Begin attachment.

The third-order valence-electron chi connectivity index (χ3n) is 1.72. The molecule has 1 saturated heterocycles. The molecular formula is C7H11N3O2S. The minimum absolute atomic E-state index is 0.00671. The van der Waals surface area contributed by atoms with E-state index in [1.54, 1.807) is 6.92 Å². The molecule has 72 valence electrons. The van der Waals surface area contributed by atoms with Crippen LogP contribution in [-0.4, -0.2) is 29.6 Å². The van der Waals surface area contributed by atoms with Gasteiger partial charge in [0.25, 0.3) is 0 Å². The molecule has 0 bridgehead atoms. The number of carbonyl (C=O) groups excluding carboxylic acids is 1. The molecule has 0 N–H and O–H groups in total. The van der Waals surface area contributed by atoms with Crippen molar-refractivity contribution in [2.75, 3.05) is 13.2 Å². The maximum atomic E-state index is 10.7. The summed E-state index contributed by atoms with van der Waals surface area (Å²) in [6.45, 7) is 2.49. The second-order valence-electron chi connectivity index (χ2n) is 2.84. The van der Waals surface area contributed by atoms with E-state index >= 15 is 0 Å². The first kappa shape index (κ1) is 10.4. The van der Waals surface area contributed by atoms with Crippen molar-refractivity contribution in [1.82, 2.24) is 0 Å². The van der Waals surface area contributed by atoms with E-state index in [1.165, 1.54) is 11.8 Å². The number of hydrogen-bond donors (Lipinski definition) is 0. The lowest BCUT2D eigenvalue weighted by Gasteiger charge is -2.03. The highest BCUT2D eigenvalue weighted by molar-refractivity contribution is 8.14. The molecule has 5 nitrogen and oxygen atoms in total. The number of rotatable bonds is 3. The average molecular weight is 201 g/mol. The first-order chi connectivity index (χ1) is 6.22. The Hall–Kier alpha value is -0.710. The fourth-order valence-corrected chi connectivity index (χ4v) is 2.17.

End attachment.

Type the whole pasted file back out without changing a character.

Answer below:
The third-order valence-electron chi connectivity index (χ3n) is 1.72. The molecule has 1 saturated heterocycles. The molecular formula is C7H11N3O2S. The minimum absolute atomic E-state index is 0.00671. The van der Waals surface area contributed by atoms with E-state index in [1.54, 1.807) is 6.92 Å². The molecule has 72 valence electrons. The van der Waals surface area contributed by atoms with Crippen LogP contribution in [-0.4, -0.2) is 29.6 Å². The van der Waals surface area contributed by atoms with Gasteiger partial charge in [0.25, 0.3) is 0 Å². The molecule has 0 bridgehead atoms. The number of carbonyl (C=O) groups excluding carboxylic acids is 1. The molecule has 0 N–H and O–H groups in total. The van der Waals surface area contributed by atoms with Crippen molar-refractivity contribution in [2.75, 3.05) is 13.2 Å². The maximum atomic E-state index is 10.7. The summed E-state index contributed by atoms with van der Waals surface area (Å²) in [6.45, 7) is 2.49. The second-order valence-electron chi connectivity index (χ2n) is 2.84. The van der Waals surface area contributed by atoms with E-state index >= 15 is 0 Å². The first kappa shape index (κ1) is 10.4. The van der Waals surface area contributed by atoms with Crippen molar-refractivity contribution in [1.82, 2.24) is 0 Å². The van der Waals surface area contributed by atoms with E-state index in [1.165, 1.54) is 11.8 Å². The number of hydrogen-bond donors (Lipinski definition) is 0. The lowest BCUT2D eigenvalue weighted by Gasteiger charge is -2.03. The highest BCUT2D eigenvalue weighted by molar-refractivity contribution is 8.14. The molecule has 5 nitrogen and oxygen atoms in total. The number of rotatable bonds is 3. The average molecular weight is 201 g/mol. The first-order chi connectivity index (χ1) is 6.22. The Hall–Kier alpha value is -0.710. The fourth-order valence-corrected chi connectivity index (χ4v) is 2.17.